These days, the art of mortgage broking means looking way outside the proverbial box. Coming up with suitable options for clients who feel that the average high street lender no longer seems to have the time, expertise or inclination to help anyone who doesn’t fit rather neatly into their categories is something we do on a daily basis at Coreco.
Step forward the ever-increasing legions of the self-employed, freelancers and contractors!
When I speak about mortgages to many clients working in this way, it is always the same response: “I don’t think I would be able to get one of those, I don’t tick the right boxes.”
It is true that things did become very tough for a while for anyone not in a stable 9–5 environment, but, as ever, the reality is not always as bad as the myth.
We are proud to say that professional mortgage brokers together account for almost 75% of all mortgage applications in the UK. We work hard to provide advice to hard-working business owners from all walks of life, who are too busy running their own businesses to run around high street bank branches wasting hours of time answering endless questions about how many coffees they buy a week!
The good news is that there are actually a wide range of options depending on how you choose to get paid.
The right paperwork
To ensure a smooth process, it really is all about the paperwork. If you do think you will be applying for a mortgage in the near future, it really will pay to get organised early.
Even if you have three months of pay slips as an employed director, if you have a shareholding of 20% or more, lenders will treat you as self-employed and want to see accounts.
The starting point for most lenders is to provide two or even three years of accounts and/or your last two or three years’ SA302s (otherwise known as your self-assessment tax calculation) and associated tax calculations as well. These can be obtained from your accountant or downloaded from your personal account online direct from HMRC.
It will help enormously if your accountant is properly qualified, for example ACCA, rather than just a bookkeeper, especially as some lenders will be able to work on just an accountant’s certificate.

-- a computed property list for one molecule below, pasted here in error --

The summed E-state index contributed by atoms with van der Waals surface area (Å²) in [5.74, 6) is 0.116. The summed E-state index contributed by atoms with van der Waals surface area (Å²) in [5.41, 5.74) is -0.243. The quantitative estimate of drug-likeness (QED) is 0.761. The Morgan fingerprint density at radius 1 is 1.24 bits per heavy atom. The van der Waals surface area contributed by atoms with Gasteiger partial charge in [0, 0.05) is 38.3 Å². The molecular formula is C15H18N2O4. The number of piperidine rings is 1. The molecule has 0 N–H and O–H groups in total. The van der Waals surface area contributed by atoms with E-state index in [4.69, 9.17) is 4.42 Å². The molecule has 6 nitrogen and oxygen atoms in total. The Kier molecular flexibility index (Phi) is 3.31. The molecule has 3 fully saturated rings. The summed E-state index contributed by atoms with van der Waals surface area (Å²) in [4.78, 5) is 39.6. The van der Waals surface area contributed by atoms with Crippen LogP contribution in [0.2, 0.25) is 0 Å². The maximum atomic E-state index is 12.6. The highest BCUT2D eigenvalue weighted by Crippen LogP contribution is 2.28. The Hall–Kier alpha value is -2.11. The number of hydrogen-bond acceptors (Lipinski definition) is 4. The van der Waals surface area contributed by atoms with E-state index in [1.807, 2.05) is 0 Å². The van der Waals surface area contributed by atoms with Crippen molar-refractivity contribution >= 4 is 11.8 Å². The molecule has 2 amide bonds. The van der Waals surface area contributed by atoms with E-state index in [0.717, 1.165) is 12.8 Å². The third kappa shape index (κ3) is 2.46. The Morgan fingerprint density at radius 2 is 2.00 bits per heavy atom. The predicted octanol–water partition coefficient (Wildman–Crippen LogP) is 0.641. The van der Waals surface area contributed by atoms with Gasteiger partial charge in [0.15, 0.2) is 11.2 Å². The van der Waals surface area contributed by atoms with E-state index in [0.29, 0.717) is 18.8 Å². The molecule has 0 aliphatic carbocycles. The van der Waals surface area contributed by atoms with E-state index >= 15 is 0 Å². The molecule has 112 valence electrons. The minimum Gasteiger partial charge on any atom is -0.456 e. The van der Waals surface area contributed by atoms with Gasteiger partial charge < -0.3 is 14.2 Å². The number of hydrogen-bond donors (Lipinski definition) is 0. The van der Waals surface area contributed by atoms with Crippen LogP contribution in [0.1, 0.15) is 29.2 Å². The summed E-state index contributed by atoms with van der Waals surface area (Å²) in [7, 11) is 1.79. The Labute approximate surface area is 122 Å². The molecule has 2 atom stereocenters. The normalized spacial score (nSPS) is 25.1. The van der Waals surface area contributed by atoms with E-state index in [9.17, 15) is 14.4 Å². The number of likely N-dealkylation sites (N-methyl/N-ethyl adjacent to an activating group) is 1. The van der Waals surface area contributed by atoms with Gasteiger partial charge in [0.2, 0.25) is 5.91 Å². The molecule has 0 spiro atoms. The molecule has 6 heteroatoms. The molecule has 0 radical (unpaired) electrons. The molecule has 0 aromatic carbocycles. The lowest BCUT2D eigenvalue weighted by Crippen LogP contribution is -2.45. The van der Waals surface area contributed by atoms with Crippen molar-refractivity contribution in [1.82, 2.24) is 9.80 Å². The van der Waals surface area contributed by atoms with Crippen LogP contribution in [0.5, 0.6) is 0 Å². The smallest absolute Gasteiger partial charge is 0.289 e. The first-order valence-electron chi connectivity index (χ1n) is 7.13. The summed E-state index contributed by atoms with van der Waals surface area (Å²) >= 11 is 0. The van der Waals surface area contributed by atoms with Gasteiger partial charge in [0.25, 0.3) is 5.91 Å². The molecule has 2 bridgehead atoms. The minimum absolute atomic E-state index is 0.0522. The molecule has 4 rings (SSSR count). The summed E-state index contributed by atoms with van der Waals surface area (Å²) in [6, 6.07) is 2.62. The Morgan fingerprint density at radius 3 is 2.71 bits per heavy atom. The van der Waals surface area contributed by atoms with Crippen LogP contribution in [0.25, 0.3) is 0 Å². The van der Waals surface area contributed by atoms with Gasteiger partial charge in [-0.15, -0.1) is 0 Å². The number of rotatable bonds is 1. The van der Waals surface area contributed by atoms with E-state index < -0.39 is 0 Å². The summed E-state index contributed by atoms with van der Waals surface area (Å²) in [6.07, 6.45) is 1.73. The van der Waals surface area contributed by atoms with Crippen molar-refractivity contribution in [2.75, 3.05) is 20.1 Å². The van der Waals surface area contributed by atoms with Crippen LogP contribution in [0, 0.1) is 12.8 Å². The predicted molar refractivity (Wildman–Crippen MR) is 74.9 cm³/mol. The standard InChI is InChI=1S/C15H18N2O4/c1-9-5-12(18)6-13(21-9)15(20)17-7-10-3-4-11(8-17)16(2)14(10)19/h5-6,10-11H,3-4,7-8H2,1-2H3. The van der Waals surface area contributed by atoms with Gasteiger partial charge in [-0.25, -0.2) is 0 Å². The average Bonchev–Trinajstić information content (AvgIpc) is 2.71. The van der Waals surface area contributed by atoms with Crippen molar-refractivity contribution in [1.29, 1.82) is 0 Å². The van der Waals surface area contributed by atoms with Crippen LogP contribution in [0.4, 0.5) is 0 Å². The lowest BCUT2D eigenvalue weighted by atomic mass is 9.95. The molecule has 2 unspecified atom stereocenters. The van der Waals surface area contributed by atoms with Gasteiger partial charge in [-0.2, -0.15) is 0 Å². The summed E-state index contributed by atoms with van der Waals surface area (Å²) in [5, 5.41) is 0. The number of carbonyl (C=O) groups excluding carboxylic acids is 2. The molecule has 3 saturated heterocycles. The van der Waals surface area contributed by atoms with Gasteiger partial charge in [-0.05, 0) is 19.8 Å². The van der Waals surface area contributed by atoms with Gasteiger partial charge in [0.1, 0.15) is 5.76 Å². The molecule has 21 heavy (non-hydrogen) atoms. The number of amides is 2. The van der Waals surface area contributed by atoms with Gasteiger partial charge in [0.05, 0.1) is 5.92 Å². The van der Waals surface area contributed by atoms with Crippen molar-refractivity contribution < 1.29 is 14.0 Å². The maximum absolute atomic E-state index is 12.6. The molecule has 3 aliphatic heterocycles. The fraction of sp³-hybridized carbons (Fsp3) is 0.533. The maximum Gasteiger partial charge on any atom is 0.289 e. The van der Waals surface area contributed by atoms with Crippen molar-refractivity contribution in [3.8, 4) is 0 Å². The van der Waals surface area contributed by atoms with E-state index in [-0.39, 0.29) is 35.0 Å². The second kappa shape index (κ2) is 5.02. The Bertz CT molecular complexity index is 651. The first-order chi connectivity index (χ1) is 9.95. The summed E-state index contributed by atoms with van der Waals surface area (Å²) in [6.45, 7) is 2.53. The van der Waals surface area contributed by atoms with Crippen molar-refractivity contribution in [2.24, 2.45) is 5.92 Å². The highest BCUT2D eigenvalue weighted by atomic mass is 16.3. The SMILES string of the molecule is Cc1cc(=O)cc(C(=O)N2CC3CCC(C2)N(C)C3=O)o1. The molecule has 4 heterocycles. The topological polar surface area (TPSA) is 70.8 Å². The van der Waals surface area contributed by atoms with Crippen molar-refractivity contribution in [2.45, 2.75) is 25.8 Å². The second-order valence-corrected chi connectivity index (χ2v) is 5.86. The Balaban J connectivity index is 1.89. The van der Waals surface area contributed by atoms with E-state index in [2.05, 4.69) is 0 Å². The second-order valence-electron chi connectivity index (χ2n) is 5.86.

If you are a contractor, keep to hand as many of your old contracts as possible, as some lenders will want to see up to two years’ history, while some want a nice CV. If it’s your first contract, again there are options if you have been in the same industry for some time.
Getting your bank accounts in order, and making sure you keep within overdraft limits with no returned items for six months before applying, will also help.
How much can I borrow?
Lenders these days work on affordability rather than income multiples, but if you have non-standard income the question is what will they define as your ‘income’?
For contractors, some lenders will work off the latest contract, essentially taking the day rate, multiplying it by five for a weekly rate, then by either 46 or 48 to get an annual income.
There are a variety of methods lenders employ to assess income if you are self-employed and it’s imperative to find a mortgage broker experienced in this field.
Most lenders’ approach is to take an average of the last two to three years’ net profit, but some will look at the most recent set of accounts or even just one year’s accounts.
Where lenders differ is that while some will just look at net profit, others will look only at salary and dividends. This may work for a few borrowers, but this means they will not take into account any retained profits.
Where there are retained profits that need to be taken into account, it’s important to approach the handful of lenders happy to consider share of net profit, retained or otherwise, as income figures.
While it may seem to be a veritable minefield, the good news is that there are options for the self-employed – in fact, many more than there have been for a number of years.
The myths and legends are just that.
By Andrew Montlake, Director at Coreco Professional Mortgage Brokers
Coreco is a leading London-based provider of mortgage and financial advice. It is an IPSE partner and IPSE members receive a £100 discount when they obtain professional mortgage advice through Coreco.
Notice to readers: Your home may be repossessed if you do not keep up repayments on a mortgage or any debt secured upon it. A fee of up to 1% of the mortgage amount may be charged depending on individual circumstances. A typical fee is £495.